ALL adults across the North-East and North Yorkshire will be automatically enrolled onto the organ donor register later this year, unless they specifically 'opt-out' of doing so.

Currently, there are around 1.4m people registered to donate their organs and tissue across County Durham, Northumberland, Tyne & Wear and North Yorkshire, out of around 3.7m eligible people.

Under the new law, all adults in England will be considered as having agreed to donate their organs when they die unless they specifically record a decision not to donate.

When will this happen?

Subject to a majority of MPs approving the Organ Donation Act, it will come into effect on May 20, meaning the number of transplants carried out each year should increase by around 700 per year.

The latest announcement came as the NHS said more than 400 people died last year while waiting for a transplant in the UK.

Who's excluded?

Those under the age of 18, and those who lack the 'mental capacity' to understand the new law will be automatically excluded from taking part.

People who have also lived in England for less than a year, or who are described as not living here voluntarily will also be opted-out automatically.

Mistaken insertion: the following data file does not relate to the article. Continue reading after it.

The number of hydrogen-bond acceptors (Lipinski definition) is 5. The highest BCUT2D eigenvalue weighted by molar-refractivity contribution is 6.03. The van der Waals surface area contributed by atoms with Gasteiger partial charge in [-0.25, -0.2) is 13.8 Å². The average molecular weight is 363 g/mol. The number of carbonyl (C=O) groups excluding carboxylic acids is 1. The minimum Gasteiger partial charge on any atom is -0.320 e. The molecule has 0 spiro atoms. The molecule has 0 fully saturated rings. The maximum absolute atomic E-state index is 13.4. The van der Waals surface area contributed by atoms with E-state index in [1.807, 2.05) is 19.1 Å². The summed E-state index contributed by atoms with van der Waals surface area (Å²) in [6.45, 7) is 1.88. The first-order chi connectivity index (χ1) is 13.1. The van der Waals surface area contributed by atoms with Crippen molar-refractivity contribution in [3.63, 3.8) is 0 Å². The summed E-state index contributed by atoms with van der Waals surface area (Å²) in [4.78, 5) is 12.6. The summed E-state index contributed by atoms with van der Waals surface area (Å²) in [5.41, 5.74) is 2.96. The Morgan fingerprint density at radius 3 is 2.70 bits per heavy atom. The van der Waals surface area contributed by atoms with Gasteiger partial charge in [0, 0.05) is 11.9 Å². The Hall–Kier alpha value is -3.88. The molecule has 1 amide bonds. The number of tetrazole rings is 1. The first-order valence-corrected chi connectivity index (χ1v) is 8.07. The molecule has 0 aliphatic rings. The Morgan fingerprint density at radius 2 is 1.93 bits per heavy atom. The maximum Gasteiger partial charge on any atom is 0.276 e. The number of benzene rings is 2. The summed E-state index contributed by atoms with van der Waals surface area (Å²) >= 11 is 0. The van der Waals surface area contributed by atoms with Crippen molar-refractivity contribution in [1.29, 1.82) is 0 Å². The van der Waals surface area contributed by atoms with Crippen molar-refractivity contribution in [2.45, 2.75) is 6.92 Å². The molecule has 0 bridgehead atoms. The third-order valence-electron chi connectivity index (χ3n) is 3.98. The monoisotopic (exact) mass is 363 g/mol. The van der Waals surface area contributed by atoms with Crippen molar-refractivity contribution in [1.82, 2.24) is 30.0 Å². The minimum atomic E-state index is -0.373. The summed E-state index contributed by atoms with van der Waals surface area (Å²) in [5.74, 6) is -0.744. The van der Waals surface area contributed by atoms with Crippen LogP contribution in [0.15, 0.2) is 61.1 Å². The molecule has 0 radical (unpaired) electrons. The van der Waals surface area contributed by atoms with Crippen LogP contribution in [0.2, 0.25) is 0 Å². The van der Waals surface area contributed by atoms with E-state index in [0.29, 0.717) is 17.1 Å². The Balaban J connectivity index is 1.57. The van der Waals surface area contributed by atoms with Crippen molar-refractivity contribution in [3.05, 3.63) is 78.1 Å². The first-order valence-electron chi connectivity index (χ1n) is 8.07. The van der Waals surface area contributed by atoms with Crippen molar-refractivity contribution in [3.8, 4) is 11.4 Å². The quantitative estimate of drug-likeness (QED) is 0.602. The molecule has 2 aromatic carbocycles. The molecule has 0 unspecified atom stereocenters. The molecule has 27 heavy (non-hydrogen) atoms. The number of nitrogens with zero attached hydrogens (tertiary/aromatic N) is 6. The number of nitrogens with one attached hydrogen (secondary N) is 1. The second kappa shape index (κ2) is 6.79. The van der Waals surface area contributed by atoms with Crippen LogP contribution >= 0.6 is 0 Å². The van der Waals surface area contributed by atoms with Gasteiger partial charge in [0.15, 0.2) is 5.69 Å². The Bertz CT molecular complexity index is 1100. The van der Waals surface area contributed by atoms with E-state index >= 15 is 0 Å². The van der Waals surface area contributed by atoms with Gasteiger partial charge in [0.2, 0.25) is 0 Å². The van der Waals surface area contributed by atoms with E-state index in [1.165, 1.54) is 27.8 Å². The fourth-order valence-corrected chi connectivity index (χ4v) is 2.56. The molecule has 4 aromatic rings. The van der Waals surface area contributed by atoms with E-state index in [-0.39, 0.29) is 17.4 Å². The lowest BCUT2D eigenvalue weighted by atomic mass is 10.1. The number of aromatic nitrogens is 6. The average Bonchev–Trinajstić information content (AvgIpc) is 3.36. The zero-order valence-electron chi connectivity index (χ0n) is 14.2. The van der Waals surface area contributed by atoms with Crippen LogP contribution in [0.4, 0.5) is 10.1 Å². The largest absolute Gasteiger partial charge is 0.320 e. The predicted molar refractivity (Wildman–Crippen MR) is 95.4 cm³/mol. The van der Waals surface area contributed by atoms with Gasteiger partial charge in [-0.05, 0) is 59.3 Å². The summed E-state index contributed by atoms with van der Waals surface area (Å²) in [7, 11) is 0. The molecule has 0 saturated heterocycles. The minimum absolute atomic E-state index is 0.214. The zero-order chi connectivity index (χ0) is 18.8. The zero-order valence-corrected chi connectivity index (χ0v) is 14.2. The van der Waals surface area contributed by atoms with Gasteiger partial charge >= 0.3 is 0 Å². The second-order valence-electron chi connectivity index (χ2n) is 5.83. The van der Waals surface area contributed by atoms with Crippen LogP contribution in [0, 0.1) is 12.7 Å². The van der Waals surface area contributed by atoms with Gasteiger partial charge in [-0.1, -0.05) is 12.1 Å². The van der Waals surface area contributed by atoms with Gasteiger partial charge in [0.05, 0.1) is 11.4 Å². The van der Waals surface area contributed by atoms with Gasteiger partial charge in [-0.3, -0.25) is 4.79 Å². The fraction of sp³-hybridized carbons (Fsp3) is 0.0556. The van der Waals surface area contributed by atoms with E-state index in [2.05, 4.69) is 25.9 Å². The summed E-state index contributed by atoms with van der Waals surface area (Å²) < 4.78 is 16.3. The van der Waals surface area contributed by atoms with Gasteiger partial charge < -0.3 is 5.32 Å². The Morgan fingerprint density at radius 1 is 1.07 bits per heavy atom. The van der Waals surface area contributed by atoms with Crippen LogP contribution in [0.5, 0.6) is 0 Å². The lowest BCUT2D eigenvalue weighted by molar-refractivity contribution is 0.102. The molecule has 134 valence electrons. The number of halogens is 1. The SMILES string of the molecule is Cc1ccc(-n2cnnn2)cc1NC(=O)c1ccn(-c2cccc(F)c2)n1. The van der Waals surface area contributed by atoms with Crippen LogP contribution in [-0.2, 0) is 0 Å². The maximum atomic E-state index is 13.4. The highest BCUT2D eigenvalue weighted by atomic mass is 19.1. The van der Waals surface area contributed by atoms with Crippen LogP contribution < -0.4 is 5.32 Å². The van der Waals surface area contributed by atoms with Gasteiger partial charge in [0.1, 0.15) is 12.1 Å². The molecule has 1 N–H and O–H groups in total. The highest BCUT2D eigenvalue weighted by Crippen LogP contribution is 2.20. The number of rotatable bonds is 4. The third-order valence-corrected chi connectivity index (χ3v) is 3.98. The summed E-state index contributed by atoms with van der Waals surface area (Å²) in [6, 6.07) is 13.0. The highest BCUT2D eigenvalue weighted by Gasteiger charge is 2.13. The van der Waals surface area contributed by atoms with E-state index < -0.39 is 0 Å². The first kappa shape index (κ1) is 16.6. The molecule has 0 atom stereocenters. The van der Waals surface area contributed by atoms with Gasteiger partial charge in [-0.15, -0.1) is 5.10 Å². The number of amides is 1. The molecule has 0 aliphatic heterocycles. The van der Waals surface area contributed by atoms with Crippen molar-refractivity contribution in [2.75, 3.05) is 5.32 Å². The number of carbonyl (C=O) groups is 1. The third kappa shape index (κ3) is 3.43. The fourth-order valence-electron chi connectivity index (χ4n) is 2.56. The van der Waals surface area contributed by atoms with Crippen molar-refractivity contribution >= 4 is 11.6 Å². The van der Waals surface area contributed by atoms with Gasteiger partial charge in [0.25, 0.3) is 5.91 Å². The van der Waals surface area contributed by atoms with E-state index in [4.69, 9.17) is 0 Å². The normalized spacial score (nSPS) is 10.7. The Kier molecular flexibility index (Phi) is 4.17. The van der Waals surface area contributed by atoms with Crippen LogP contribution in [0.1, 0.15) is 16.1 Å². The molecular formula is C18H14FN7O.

Will my family be involved?

The NHS said that it will still work with families before any organ or tissue donation goes ahead. It said NHS Blood and Transplant Specialist Nurses will continue to speak with families about specific decisions.

The Northern Echo:

What the NHS is saying

Anthony Clarkson, Director of Organ Donation and Transplantation for NHS Blood and Transplant, said: “We hope that the new law encourages more people to record their donation decision and talk about organ donation with their families."

"It is important for people to know that they can do this at any time before or after the law comes into effect, there is no deadline for making your donation decision.

“We are encouraged that almost two thirds of people in England are now aware that the law is changing, but we would like this figure to be even higher by the time the law changes.

“The majority of people tell us that they support organ donation in principle, yet only around 4 in 10 have actually registered their decision.

“For those who have not thought about organ donation before, or who still have questions, we have lots of information available on our website and our team of helpline advisors are available to answer any queries.

“Organ donation is and always will be a precious gift and if more people are inspired to support and agree to donation, then many more lives can be saved.”

What the government is saying

Health Secretary, Matt Hancock, said: "Too many people lose their lives waiting for an organ, and I've been determined to do what I can to boost organ donation rates.

"So I'm incredibly proud of the action we are taking with this new law. This is an important step forward in making organ donation easier and more available to those who need it and could help save hundreds of lives every year.

"I pay tribute to the brave campaigning of families such as Max and Keira's, whose tireless work on this issue has made a huge difference.